Nicholas Childs has lifted his band once again to deliver a performance of real musical stature—it’s imperious stuff at times. Sheona White delivers a fabulously bit of horn playing—take a bow

Zoe Hancock revels in her flugel lines as does Gary Curtin on euphonium and Principal Cornet, Richard Marshall—top quality contributions all round.

Dyke are in cruise control in the final section, powerful, persuasive stuff that just hits you between the eyes as everybody plays their part. What a close.


Overall: Simply superb from the Defending Champion and it’s going to take a performance of the highest calibre to beat that performance in this section today.


General • Saturday 29, 14:26:02

Editor's Spot:

Its remarkable how Contest Music still retains such a resonance even 40 years after it was written. It really is a remarkable composition - the Everest of test pieces as Howard Snell described it.

Each of the three movements is so well structured and proportioned - from the drive and angularity of the opening to the austere beauty of the middle section and unbridled vivacity of the finale.

They don't write them like this anymore - more's the pity...


General • Saturday 29, 14:21:27

2. Virtuosi GUS, (John Berryman)
Contest Music, (Wilfred Heaton)

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GUS playing the opening movement

Warm colourful opening to the Adagio with an effective balance. Percussion does well and there is a really nice style to the ensemble playing on show here—confident stuff from John Berryman’s band and the opening section closes nicely.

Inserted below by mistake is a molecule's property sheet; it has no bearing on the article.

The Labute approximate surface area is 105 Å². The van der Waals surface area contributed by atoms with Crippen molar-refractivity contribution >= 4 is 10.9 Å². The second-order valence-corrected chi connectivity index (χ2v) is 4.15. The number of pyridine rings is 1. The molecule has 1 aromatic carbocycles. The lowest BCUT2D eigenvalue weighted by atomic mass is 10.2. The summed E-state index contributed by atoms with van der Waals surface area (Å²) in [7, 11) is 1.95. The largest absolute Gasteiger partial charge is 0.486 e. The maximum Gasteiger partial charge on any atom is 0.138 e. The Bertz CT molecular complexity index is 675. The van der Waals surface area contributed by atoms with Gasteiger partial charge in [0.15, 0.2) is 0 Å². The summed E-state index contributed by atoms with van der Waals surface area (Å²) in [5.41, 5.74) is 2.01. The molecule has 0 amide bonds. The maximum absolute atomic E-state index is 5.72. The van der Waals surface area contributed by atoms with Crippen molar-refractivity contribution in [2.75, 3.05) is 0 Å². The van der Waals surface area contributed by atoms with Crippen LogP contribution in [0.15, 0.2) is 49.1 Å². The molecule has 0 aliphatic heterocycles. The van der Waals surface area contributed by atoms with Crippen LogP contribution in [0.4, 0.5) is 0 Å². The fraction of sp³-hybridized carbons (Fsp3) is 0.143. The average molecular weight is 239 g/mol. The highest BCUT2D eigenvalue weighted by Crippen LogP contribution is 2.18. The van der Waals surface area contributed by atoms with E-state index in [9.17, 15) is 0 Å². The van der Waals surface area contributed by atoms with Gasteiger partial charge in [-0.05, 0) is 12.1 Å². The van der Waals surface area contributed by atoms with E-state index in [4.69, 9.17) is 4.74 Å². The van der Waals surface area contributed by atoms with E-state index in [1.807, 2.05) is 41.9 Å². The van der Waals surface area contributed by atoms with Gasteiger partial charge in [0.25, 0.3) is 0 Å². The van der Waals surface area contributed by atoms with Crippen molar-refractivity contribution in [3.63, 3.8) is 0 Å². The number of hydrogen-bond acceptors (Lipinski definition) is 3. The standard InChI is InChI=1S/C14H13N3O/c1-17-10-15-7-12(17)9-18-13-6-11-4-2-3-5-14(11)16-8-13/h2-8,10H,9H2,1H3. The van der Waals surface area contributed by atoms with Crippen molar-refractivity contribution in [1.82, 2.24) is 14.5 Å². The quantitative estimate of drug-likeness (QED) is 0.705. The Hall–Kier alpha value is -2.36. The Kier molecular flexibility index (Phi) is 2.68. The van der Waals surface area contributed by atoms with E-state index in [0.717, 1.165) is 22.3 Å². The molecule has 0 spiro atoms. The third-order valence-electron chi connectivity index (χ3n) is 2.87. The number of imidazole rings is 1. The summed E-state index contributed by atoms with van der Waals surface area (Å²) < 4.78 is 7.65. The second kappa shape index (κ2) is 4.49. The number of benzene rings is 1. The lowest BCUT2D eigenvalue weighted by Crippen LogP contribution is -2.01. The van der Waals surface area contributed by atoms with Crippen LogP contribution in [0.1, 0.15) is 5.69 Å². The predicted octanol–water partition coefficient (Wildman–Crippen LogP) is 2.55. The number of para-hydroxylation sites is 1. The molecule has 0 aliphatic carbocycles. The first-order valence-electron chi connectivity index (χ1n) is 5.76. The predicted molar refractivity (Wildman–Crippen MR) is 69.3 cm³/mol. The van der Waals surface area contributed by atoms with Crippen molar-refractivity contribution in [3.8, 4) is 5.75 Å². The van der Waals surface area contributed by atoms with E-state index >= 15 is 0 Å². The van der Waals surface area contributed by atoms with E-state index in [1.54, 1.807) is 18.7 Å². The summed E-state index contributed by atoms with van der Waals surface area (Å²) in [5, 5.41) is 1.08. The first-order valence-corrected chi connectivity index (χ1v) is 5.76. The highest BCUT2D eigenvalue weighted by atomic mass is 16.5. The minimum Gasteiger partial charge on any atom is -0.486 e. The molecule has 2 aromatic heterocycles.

Middle section has a measured approach with the soloists being given lots of time and space here to shine. Cornet does well and overcomes the odd uncomfortable moment. Nice ethereal feel to the music.

It’s a big bold and exciting approach to the Vivo. There is lots of drive and detail as the band digs deep to deliver here, and it’s an enthralling closing section that has lots to commend.

Overall: Well, Mr Berryman dug deep to really bring an intriguing account from GUS that certainly had lots to admire and it could well be rewarded today.


General • Saturday 29, 14:05:55

Editor's Spot:

There is little doubt that Thomas Doss has produced a quite stunning work in 'Spiriti' - such an inventive amalgam of ideas and inventive construction.

It does inhabit the rarified atmosphere that can only be breathed by the very best bands though - such are the demands it places from the very start. The mysterious middle section with its haunting vocals and glooping accompaniment to a lead sop solo is one of the great pieces of modern brass band writing.

All this and a thumping close too. Its a brave band that takes it on..


General • Saturday 29, 13:59:38

1. Reg Vardy, (Russell Gray)
Spiriti, (Thomas Doss)

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Reg Vardy open the own choice section